• Technology costs: The cost of building a website and maintaining it should be included in your budget.

Set A Goal For Your Marketing Budget:

Identify a measurable goal, such as a specific number of new clients or a certain amount of revenue, and then work backward to come to a budget. For instance, you typically get 10 new clients a month and your goal is 30 new clients, then you know that you have to get 300 leads to convert to meet your goal. Now, look at your past marketing efforts and determine how to do that and what it will cost.

Be ready to spend a percentage of your sales on your marketing efforts. Like I stated earlier you need to spend money to make money.

Forecast your sales in the following simple steps:

  1. Current sales: Keep track and use your current sales as a guideline for what your sales will be next year. This method will only work if you own an existing business and have prior sales. Be sure to take into account any upcoming events, such as a location expansion or discontinued product lines, which might increase or decrease your sales volume.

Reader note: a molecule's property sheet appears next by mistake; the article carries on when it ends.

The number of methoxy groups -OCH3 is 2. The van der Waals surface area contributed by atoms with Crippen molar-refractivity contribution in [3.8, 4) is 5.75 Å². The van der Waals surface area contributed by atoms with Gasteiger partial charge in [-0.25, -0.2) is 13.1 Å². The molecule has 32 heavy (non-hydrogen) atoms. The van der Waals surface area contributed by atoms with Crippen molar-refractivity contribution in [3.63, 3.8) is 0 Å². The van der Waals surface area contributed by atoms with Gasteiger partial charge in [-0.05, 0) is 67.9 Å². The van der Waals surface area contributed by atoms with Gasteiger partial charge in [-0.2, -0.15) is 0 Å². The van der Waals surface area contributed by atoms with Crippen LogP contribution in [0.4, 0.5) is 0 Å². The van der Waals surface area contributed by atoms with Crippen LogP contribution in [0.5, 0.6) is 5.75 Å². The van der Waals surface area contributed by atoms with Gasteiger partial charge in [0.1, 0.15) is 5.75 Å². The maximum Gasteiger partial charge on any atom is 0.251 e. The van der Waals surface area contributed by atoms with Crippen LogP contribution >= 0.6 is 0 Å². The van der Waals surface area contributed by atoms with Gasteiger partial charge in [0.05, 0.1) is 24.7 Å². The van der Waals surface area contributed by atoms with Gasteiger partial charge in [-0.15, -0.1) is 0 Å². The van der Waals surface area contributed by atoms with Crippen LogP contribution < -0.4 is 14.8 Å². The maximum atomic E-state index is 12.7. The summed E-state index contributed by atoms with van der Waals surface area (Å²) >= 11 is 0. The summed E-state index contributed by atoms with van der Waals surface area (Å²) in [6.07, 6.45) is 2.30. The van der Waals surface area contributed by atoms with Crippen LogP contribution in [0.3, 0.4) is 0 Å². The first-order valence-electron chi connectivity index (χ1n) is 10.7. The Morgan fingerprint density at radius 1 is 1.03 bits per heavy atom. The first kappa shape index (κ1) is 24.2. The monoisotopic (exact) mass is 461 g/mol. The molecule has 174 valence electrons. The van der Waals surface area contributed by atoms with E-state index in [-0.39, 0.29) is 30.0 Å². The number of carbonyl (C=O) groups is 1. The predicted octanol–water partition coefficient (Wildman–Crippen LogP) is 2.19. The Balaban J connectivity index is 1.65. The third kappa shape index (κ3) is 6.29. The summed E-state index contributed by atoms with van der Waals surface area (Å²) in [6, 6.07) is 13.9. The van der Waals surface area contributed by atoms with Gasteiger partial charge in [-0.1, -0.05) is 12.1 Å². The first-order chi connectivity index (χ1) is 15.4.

2. Projected sales: This method is ideal for startups that have no historical data to rely on.
  3. Rolling average: This is based on past rates/prices within a 200 day period. When you average your predicted sales with your current sales, you’ll get a rolling average. This method should be used if you want a conservative estimate.
  4. Ideal sales: This is when you set a sales volume you would like to achieve in a set period of time.

When completing your budget, be sure to take advantage of the free tools available online. You can download a free annual marketing budget here. The Web Silo Copy of An Annual Marketing Budget Template

This annual marketing budget template includes categories for market research, branding, public relations, lead generation, digital marketing, events, sales support and travel. Organize your annual marketing plan while tracking monthly expenses.

It is my hope that I have been able to address any concerns you have regarding a marketing budget or marketing forecast in this post. For a custom analysis of your business marketing budget or assistance with setting goals feel free to request a consultation with a digital marketing consultant.